Embattled ticketing service QPay has issued yet another apology to attendees of the 2018 UQ Law Ball.
An exasperated QPay, upon hearing that some students had to stand in a line for a bit, reportedly ran its hand through its hair while whispering “Jesus Christ.”
QPay received widespread criticism after the server crashed last month, creating difficulties for some students attempting to buy tickets to the Ball. Now, a mere month later, the service is once again under fire.
“QPay apologises unreservedly for the pain it has caused students,” read a statement released this evening. “When young people gather for a night of excessive drinking and socialising, they deserve unfettered perfection.”
“Students use evenings like Law Ball to forget about their stressful lives. We have since been informed that many students even had a 20% assignment due in the days leading up to this event. If we had known what you had sacrificed, we would never have deprived you of your fundamental human rights.
The statement continued: “We at QPay have assessed the situation and will instate a process whereby tickets will be much more difficult to purchase in the future. We will ensure a 45% increase in wait time, five times more crashes and will work with our partners at the ABN to generate further lag. Our engineers have already begun work on two more apps that will be required to purchase a Law Ball ticket in 2019.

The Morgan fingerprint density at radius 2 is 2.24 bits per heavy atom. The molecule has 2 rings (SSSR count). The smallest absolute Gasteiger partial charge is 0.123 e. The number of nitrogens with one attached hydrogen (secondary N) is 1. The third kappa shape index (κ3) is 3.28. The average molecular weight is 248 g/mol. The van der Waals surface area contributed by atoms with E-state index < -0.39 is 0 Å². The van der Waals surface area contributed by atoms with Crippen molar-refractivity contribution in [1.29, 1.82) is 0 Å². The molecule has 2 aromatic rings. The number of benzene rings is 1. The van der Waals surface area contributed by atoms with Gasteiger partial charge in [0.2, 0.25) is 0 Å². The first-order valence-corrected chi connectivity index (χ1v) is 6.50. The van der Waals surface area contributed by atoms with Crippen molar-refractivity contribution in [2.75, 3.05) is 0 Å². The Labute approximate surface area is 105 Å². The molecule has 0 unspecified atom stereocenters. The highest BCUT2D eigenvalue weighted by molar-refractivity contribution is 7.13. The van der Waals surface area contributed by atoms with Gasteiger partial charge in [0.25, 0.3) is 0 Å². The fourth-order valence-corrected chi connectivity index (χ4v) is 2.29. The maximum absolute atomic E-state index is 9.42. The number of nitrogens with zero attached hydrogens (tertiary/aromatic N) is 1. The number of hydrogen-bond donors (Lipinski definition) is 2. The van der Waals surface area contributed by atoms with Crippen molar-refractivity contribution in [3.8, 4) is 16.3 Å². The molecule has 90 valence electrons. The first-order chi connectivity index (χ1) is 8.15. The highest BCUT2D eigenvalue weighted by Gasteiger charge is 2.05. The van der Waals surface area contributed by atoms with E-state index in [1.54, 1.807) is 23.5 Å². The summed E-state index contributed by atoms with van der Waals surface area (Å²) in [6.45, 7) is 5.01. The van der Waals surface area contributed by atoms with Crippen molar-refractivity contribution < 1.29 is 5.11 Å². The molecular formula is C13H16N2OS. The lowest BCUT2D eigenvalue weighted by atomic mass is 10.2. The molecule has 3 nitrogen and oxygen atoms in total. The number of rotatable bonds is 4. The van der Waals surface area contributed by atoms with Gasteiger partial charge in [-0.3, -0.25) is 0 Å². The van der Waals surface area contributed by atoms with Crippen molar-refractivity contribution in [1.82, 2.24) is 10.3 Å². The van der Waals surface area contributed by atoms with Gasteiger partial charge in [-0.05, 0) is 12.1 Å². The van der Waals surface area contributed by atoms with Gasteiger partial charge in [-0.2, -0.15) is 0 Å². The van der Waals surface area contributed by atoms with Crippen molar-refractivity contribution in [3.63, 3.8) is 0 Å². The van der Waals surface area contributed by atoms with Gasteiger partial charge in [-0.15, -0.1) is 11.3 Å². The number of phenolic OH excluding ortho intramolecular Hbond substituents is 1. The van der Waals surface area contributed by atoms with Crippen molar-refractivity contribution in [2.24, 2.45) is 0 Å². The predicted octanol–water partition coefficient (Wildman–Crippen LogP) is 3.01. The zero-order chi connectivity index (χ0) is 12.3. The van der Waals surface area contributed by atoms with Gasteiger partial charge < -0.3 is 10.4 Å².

“If we at QPay can place further barriers in the path of those wishing to attend a ball in a first world country that a group of their peers worked to organise, then we will free students from the stress of this pain. We will be a better company for it.”
At this point in the media conference, QPay became visibly upset. “I would also say this to all the young ticketing servers watching this today. When you make a decision think about who you’re affecting. You’re affecting your parents. When I’ve seen the way my old man…”
At this point. QPay broke down in tears, blubbing all over the microphones, in an impactful moment of QPay emotion. “My old man… and my Mum have been… I’m just so sorry.”
We at The Obiter can only hope that one day we will live in a world where every student, no matter which Grammar they attended, can dream of missing out on a law ball ticket.